Mark O'Connor, one of the brightest musical talents of this generation, performs his own Old Brass fiddle concerto, melding spectacular Texas fiddlin' and jazz violin with the classical tradition.  Praising O'Connor, the New York Times writes "... if Dvorak had spent his American leisure time in Nashville instead of Spillville, Iowa, 'New World Symphony' would have sounded like this." Under Maestro Joseph Silverstein, longtime Boston Symphony concertmaster and revered artistic advisor to orchestras throughout North America, the concert opens with Beethoven's heroic Leonore Overture and ends with Dvorak's Seventh Symphony, filled with drama and glorious melody -- one of the pinnacles of Romantic music.

Conductor: Joseph Silverstein
Soloist(s): Mark O'Connor, violin
  • BeethovenLeonore Overture No. 3
  • O'Connor: Old Brass Concerto, featuring Mark O'Connor
  • Dvorak: Symphony No. 7
Program Notes
About Joseph Silverstein
About Mark O'Connor

Joseph Silverstein


Saturday 8:00 pm March 17, 2007
Sunday 2:30 pm March 18, 2007
Maestro Dunner returns to our podium to lead a full-bodied program that demmands a huge orchestra and a wealth of unexpected instrumentation.  It lifts off with Ravel's driving, propulsive Bolero, a breathtaking test of orchestral precision and power.  Kodaly's enchanting Hary Janos Suite then catches us up in old Janos' tales of an adventurous life, from a musical sneeze to city clocks chiming, from the single-handed defeat of Napoleon to love songs played on the Hungarian dulcimer – modern musical story-telling of the highest order.  Copland's landmark Third Symphony, built around his stirring Fanfare for the Common Man, has been called the quintessential American symphony. It closes the concert on a note of warmth and broad humanity.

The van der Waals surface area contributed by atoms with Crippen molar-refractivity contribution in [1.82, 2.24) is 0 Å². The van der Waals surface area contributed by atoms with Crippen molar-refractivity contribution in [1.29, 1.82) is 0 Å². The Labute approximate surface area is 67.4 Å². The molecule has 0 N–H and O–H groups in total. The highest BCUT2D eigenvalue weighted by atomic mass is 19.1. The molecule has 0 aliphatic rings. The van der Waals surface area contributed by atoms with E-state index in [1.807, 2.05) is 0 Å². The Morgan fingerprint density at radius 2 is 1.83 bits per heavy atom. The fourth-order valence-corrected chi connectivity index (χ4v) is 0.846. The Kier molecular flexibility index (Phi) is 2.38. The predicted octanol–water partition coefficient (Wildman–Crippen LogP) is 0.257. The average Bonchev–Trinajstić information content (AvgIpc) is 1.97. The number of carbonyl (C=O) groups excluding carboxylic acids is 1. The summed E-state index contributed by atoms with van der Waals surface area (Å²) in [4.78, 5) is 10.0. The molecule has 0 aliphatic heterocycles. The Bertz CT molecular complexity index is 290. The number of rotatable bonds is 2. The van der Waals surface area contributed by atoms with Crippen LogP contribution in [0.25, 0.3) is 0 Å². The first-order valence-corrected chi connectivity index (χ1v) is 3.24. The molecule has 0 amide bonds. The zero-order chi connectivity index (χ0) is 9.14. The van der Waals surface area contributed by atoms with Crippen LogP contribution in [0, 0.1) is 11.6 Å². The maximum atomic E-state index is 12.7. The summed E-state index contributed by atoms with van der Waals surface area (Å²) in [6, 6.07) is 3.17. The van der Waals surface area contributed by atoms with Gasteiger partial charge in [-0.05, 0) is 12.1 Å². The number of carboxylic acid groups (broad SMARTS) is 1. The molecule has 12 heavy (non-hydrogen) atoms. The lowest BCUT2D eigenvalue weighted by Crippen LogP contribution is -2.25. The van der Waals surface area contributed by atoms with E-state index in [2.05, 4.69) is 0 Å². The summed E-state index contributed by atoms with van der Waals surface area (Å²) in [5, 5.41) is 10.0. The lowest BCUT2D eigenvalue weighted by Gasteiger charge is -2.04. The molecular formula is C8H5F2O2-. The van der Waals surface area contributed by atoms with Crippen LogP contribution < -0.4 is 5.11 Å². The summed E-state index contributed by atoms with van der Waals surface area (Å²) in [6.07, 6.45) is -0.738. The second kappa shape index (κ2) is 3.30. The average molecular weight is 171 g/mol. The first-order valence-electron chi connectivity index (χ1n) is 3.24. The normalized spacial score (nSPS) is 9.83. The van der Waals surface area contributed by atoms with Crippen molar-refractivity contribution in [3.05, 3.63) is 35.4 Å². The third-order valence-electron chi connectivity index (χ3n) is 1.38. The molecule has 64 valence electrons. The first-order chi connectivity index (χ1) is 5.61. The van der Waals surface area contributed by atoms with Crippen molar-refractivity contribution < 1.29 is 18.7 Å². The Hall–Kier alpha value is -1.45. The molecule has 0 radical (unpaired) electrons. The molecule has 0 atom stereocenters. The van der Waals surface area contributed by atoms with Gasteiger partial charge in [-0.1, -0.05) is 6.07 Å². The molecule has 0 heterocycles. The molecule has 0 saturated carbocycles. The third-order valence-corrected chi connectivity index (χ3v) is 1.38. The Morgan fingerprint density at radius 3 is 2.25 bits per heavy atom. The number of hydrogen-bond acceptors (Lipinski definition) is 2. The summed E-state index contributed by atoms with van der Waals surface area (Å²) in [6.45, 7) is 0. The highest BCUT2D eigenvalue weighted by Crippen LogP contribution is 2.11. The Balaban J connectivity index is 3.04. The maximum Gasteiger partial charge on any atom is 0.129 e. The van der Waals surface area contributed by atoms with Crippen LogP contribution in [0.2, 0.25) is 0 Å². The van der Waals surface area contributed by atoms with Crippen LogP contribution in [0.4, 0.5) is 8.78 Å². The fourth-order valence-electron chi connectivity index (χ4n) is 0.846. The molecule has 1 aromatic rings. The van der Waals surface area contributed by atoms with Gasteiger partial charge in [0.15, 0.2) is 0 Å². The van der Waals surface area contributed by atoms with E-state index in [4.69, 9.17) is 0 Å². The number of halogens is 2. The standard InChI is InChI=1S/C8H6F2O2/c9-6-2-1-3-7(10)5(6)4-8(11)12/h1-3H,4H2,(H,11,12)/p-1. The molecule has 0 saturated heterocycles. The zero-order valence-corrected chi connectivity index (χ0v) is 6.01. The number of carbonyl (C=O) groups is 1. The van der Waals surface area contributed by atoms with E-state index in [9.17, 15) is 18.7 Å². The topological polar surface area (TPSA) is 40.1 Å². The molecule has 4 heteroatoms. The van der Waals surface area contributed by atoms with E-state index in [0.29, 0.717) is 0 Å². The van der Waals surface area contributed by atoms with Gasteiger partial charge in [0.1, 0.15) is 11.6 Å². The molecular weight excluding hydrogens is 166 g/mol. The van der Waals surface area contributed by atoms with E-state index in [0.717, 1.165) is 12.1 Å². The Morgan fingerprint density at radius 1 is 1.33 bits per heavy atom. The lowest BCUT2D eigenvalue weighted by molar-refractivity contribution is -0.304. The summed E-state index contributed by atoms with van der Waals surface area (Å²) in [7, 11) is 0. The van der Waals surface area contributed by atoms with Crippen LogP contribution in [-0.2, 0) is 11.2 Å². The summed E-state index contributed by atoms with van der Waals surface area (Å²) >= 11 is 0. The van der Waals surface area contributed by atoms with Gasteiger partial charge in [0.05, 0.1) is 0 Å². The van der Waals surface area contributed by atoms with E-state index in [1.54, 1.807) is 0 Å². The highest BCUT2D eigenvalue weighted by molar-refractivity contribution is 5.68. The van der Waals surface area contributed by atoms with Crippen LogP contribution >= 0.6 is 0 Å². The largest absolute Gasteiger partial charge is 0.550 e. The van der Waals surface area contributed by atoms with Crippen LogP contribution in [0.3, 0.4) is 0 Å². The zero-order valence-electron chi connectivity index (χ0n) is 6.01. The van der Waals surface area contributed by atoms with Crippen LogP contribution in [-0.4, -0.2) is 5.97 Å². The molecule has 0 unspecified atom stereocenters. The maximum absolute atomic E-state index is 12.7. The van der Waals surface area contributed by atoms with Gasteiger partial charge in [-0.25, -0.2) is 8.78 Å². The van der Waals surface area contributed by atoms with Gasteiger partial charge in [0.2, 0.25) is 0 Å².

Conductor: Leslie B. Dunner
  • Ravel: Bolero
  • Kodaly: Hary Janos Suite
  • Copland: Symphony No. 3
About Leslie B. Dunner

Leslie B. Dunner


Verdi's Requiem
Thursday 7:30 pm March 29, 2007
Saturday 8:00 pm March 31, 2007
Sunday 2:30 pm April 1, 2007
Symphony Silicon Valley's presentation of Verdi's dramatic oratorio Requiem will quite simply glow in the beautiful, resonant California Theatre. Conceived on a grand operatic scale, the Requiem moves from the awe and majesty of Judgment Day to the tenderness of a prayer for peace, in one of the richest and most moving works by the great Italian master of vocal magic. The 100-voice Symphony Silicon Valley Chorale and soloists will join the Symphony players under Maestro William Boughton, in his third appearance with the orchestra.

Conductor: William Boughton
Elena Sharkova, Chorale Conductor
Soloist(s): Symphony Silicon Valley Chorale
Vocal Soloists To Be Announced
  • Verdi: Requiem
About William Boughton
About Elena Sharkova
About Symphony Silicon Valley Chorale

William Boughton


Double Concerto, Triple Threat
Thursday 7:30 pm May 10, 2007
Saturday 8:00 pm May 12, 2007
Sunday 2:30 pm May 13, 2007
Maestro Silverstein returns to lead Symphony Silicon Valley in a magnificent program of three late, great works, showcasing two eminent young guest artists. Haydn's brief, witty Symphony No. 102 opens, a miracle of compact expression, full of both deep feeling and playfulness. One of Stravinsky's last works for full orchestra, his Symphony in Three Movements, then leads us into Brahms' extraordinary Double Concerto. This mature masterpiece demands the utmost virtuosity from both its soloists; it's been said that it should sound as if it is played on a single 8-string instrument, a perfect marriage of cello and violin. We are delighted to welcome rising international stars Axel Strauss and Mark Kosower, to close our 2006-07 season with this unforgettable work.

Conductor: Joseph Silverstein
Soloist(s): Axel Strauss, violin
Mark Kosower, cello
  • Haydn: Symphony No. 102
  • Stravinsky: Symphony in 3 movements
  • Brahms: Double Concerto, featuring Axel Strauss & Mark Kosower
About Joseph Silverstein
About Axel Strauss
About Mark Kosower

Joseph Silverstein



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325 South First Street, San Jose, CA 95113
Phone or Fax: (408) 286-2600

Supported, in part, by a Cultural Affairs grant from the City of San José